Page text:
I use these on multi-temperature, muli-coil systems (e.g. cold room & freezer room) to maintain suitable evaporating temperatures in the 'warmer' coil.

I see the set-up I described as primarily controlling the low side pressure, but without a significant increase in superheat.

Hot gas bypass systems that inject into the suction line, rather than the evaporator inlet, require a 2nd TEV to counteract the additional superheat. I don't want to over complicate matters and add cost.


Cheers,
Douglas

RANGER1
17-02-2015, 01:10 PM
Blue juice,
Your description sounds pretty common in Industrial systems.
You could use hot gas from discharge of compressor on inlet to evaporator to maintain a false load, TX valve still maintains superheat, or saturated gas off liquid reciever into suction line.
THe saturated gas off reciever can be used but think compressor would have to unload, liquid reciever larger than normal with a decent level in it to be able to generate enough high pressure gas.
COndenser bypass valve can divert discharge pressure to reciever so as to keep pressure up as well, as if connected to other units TX valve still needs high pressure liquid from liquid reciever.
IN some cases the discharge line can run through liquid reciever to keep pressure up even if condenser fans are cycled off.
A downstream pressure regulator like a DAnfoss CVC pilot on a main valve or it's smaller version (Rob will know) for the saturated gas off reciever method. This valve feed saturated gas from liquid reciever to suction line.
Also a evaporator pressure regulator would work, but if compressor cannot reduce capacity suction pressure at compressor may be way to low, as you mention.

blue juice
17-02-2015, 01:29 PM
You could use hot gas from discharge of compressor on inlet to evaporator to maintain a false load, TX valve still maintains superheat, or saturated gas off liquid reciever into suction line.


This is the method most commonly employed, but as I mentioned; almost all these systems end up being virtually closed off because over time they seem to get "stuck" in bypass with minimal refrigerating effect but a system demand for more cooling.
I have tried to determine why they do this, but haven't worked out a definate answer. I originally thought that long pipe runs to the evaporator allowed the hot gas to cool and start condensing, but I have seen similar operating conditions on small integrated units with minimal pipe lengths.


liquid reciever larger than normal with a decent level in it to be able to generate enough high pressure gas.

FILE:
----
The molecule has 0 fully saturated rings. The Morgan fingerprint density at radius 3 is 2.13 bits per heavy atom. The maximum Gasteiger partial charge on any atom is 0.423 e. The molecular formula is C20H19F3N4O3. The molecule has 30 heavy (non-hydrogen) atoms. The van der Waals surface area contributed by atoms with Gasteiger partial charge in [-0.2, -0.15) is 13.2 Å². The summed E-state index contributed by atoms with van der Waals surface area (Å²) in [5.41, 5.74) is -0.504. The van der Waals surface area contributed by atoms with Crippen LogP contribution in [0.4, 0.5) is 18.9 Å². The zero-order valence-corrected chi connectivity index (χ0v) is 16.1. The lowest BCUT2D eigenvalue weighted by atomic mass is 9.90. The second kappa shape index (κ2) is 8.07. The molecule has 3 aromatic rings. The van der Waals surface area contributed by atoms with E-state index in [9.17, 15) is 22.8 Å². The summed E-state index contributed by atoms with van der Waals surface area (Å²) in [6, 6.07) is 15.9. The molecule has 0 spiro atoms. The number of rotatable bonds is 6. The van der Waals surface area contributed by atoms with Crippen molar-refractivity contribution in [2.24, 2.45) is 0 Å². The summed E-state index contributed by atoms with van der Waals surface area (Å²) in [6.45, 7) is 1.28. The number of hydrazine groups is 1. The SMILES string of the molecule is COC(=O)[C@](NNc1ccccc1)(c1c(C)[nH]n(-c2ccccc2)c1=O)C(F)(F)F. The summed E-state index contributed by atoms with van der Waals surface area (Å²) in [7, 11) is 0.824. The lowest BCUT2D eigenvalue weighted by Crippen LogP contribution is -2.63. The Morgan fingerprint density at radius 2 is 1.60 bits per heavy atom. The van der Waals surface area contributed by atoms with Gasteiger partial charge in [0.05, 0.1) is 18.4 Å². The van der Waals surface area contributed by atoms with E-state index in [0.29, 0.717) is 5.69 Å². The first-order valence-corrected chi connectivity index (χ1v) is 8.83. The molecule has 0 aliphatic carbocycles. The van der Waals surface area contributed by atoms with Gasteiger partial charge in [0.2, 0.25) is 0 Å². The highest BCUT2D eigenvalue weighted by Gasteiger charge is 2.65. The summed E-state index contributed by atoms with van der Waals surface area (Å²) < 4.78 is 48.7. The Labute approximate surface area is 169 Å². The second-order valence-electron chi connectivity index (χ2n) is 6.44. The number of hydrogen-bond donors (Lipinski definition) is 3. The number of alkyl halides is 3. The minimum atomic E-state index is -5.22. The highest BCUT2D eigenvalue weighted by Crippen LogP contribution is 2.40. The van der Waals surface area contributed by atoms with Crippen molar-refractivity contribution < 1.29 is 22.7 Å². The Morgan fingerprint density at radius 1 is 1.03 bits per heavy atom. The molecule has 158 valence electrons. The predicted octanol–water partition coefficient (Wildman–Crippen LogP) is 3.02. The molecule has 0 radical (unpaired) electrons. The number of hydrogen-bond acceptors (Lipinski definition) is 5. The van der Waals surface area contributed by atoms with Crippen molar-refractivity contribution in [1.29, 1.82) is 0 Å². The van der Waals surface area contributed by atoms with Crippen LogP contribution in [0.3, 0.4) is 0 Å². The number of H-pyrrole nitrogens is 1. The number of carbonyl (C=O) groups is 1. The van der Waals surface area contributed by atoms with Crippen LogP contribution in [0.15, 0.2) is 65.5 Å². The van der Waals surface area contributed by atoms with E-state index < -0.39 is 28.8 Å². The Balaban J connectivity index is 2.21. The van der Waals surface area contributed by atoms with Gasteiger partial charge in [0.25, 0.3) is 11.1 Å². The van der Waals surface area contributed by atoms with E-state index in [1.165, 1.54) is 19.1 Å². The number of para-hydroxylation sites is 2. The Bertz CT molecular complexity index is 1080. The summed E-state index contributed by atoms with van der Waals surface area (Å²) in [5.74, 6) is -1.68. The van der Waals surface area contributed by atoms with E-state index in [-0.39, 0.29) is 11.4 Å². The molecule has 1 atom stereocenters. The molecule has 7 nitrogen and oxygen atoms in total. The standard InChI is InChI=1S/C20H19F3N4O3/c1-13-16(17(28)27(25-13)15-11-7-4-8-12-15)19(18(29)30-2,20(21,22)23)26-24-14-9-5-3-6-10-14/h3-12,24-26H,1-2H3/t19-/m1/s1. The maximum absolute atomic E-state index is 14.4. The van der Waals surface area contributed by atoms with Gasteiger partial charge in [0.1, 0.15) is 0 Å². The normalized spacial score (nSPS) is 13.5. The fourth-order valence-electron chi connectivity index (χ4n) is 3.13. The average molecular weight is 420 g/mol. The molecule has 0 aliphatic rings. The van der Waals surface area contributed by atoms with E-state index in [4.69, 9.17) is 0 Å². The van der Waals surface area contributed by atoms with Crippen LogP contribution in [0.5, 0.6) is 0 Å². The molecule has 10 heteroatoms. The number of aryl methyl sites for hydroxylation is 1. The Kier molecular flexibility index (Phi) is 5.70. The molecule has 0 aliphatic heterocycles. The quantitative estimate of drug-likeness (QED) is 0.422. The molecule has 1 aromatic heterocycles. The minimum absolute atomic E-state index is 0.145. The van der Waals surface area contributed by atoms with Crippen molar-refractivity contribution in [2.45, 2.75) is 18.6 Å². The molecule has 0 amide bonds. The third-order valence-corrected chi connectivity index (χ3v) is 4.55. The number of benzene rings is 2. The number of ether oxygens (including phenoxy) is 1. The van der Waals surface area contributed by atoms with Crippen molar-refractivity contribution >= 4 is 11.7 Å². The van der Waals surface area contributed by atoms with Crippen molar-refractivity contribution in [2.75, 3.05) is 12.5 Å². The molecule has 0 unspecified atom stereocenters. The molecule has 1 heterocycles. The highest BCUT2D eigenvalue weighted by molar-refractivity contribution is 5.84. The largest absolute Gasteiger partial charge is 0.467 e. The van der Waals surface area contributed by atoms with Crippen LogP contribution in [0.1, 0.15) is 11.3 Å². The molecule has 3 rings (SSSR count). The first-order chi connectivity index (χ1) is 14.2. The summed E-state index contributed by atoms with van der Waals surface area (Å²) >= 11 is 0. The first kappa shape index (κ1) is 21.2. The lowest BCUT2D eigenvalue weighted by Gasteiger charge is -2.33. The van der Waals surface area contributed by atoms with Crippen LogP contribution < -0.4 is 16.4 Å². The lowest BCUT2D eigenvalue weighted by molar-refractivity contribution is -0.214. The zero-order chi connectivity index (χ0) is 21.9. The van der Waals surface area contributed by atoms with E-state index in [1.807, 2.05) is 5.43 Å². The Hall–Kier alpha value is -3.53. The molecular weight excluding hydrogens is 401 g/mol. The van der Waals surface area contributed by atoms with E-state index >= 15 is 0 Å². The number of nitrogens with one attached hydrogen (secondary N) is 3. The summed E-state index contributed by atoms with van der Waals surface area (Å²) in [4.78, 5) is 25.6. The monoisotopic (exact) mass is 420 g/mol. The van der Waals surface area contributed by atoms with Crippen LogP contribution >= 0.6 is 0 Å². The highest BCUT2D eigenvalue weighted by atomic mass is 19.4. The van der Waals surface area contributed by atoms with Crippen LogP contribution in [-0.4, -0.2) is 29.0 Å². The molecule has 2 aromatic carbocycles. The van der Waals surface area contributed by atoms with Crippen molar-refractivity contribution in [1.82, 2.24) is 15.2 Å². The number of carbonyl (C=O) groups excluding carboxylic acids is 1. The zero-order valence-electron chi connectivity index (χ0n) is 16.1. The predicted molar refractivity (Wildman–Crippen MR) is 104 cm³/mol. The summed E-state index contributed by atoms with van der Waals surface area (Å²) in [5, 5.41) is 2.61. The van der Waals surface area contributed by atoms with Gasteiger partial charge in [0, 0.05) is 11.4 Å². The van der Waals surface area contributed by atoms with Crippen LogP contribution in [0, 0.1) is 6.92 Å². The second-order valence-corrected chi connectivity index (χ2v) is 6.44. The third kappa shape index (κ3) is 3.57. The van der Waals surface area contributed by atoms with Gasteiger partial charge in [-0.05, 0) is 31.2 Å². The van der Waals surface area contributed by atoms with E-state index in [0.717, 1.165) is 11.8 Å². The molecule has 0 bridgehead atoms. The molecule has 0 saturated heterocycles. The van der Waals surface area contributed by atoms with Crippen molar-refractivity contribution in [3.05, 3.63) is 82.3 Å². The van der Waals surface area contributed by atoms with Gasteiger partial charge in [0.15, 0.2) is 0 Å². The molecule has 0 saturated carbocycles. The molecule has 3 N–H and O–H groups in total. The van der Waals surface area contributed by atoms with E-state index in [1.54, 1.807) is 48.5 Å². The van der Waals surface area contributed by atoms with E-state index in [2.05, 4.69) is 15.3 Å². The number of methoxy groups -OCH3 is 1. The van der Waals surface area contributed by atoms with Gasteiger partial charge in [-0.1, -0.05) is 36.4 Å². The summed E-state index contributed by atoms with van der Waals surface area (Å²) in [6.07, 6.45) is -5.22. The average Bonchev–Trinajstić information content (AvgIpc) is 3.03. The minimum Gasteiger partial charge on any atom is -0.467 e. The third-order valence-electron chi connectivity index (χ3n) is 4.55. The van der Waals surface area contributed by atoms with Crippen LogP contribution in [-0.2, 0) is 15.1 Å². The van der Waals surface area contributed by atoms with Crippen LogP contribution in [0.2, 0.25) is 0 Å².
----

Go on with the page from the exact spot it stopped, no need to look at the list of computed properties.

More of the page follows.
COndenser bypass valve can divert discharge pressure to reciever so as to keep pressure up as well, as if connected to other units TX valve still needs high pressure liquid from liquid reciever.

Ok, so maybe the volume of vapour required from the top of the receiver would put too much demand on the condenser bypass valve to maintain receiver pressure?
That ORD valve is usually only trying to flow enough vapour to maintain receiver pressure when the ORI valve is closing and backing up liquid.

So would a larger ORD capacity valve would solve the problem?
Hmmm...

RANGER1
17-02-2015, 09:15 PM
This is the method most commonly employed, but as I mentioned; almost all these systems end up being virtually closed off because over time they seem to get "stuck" in bypass with minimal refrigerating effect but a system demand for more cooling.
I have tried to determine why they do this, but haven't worked out a definate answer. I originally thought that long pipe runs to the evaporator allowed the hot gas to cool and start condensing, but I have seen similar operating conditions on small integrated units with minimal pipe lengths.



Ok, so maybe the volume of vapour required from the top of the receiver would put too much demand on the condenser bypass valve to maintain receiver pressure?
That ORD valve is usually only trying to flow enough vapour to maintain receiver pressure when the ORI valve is closing and backing up liquid.

So would a larger ORD capacity valve would solve the problem?
Hmmm...

I guess it would as it usually would be sized for pressurizing liquid receiver, not taking a large amount of gas off it.
But if you did this it may defeat purpose & you would end up with hot gas again unless it was injected into the liquid level to cool it or hot gas in, cool gas out pipes as far away from each other in the liquid receiver to avoid short circuit of hot gas.
Does it have to have an ORI or ORD valve at all or is it to cold to not have it?

blue juice
17-02-2015, 11:26 PM
This isn't a particular system, but a general design issue, but yes North Sea ambient temperatures require head pressure control and the preferred method is ORI, ORD valves.
If the ORD was connected into the liquid line closer to the ORI outlet than the reciever then the hot gas would be cooled by the time it entered the receiver.

I think I'll have to build one and experiment. Starting with a standard, single ORD valve and try to determine what volume of vapour would be required by the bypass to maintain an elevated evaporating pressure.

Thanks for the input!

Douglas

Magoo
18-02-2015, 04:25 AM
Can you put unloader heads on compressor?.

RANGER1
18-02-2015, 08:22 AM
This isn't a particular system, but a general design issue, but yes North Sea ambient temperatures require head pressure control and the preferred method is ORI, ORD valves.
If the ORD was connected into the liquid line closer to the ORI outlet than the reciever then the hot gas would be cooled by the time it entered the receiver.

I think I'll have to build one and experiment. Starting with a standard, single ORD valve and try to determine what volume of vapour would be required by the bypass to maintain an elevated evaporating pressure.

Thanks for the input!

Douglas

You could determine to a certain extent if you plot a running system under the conditions you want to avoid compared to pressures you do want.
This may give a capacity shortfall allowing you to size valve.